Article Info

Received: January 12 2012

Review Completed: February, 12, 2012

Accepted: March 15, 2012

Available Online: April, 2012

Padma R [1,] Usha P [2,] Nagasri M [3,] Aravind Kumar P [4,] Chetan kumar S [5,] Sreedhar A [6,] Anand Tegginamani S [7]

Professor & Head [1]

PG student [2]

Professor [3]

Reader [4]

Dept. of Periodontics, St. Joseph Dental College, Eluru, Andhra Pradesh.

Reader [5]

Dept. of Orthodontics, St. Joseph Dental College, Eluru, Andhra Pradesh.

Reader [6]

Dept. of Periodontics, Coorg Institute of Dental Sciences, KK Campus, Maggula, Virajpet-571218. Karnataka.

Associate Professor [7]

Dept of Oral Pathology

Coorg Institute of Dental Sciences, Virajpet-571218

Email for correspondence: padmasanskrithi@gmail.com

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(3.) Griffiths GS, Wilton JM, Curtis MA, Maiden MF, Gillet IR, Wilson DT , Sterne JA and Johnson NW. Detection of high risk groups and individuals for periodontal disease. J Periodontol 1988; 15: 403-410.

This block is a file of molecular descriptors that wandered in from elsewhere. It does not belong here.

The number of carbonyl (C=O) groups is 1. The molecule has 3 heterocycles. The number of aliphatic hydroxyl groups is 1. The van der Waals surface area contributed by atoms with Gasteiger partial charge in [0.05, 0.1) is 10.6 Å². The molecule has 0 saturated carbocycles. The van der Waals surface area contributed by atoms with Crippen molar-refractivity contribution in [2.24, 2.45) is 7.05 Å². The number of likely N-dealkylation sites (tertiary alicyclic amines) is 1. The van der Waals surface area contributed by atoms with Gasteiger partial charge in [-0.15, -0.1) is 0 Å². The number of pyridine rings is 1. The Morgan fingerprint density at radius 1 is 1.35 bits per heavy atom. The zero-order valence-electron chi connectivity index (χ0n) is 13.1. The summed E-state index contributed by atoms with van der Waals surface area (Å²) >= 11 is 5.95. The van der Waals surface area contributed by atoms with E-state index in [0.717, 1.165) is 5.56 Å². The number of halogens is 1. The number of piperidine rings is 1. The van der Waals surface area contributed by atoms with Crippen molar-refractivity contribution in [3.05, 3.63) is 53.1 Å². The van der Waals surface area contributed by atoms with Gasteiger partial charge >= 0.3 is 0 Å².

(4.) Greenstein G, and Caton J. Periodontal disease activity: a critical assessment. J periodontol 1990; 61 : 543-552.

(5.) Imrey PB, Crawford JM, Alves MEA, Swiggin TA, Chambers DA. A cross sectional analysis of aspartate amino transferase in human gingival crevicular fluid. J Periodont Res 1991; 26: 75-84.

(6.) Page RC. Host response test for diagnosing periodontal disease. J periodontol 1992; 63: 356-366.

(7.) Nakashima K, Giannopoulou C, Andersen E, Roehrich N, Brochut P, Dubrez, B. and Cimasoni G. A longitudinal study of various crevicular fluid components as markers of periodontal disease activity. J clin periodontol 1996; 23: 832-838.

(8.) Bruno Z, Armando M, Silivia P,et al .salivary thiols and enzyme markers of cell damage in periodontal disease. Clin Biochem 2007; 40: 661-665.

(9.) Kaufman E, Lamster IB. Analysis of saliva for periodontal diagnosis. A review. J clin Periodontol 2000; 27: 453-465.

(10.) Mandel ID. Markers of periodontal disease susceptibility and activity derived from saliva. In: Johnson NW. (ed.): Risk makers for oral diseases. Periodontal diseases: markers and disease susceptibility and activity. Cambridge University Press, 1991; 3: 228-253.

(11.) Green JC, Vermillion JR. Simplified Oral hygiene Index. J Am Dent Assoc 1964; 68: 7-13.

(12.) Loe H: The gingival Index, the plaque index and the retention index systems. J Periodontol 1967; 38 (Suppl): 610.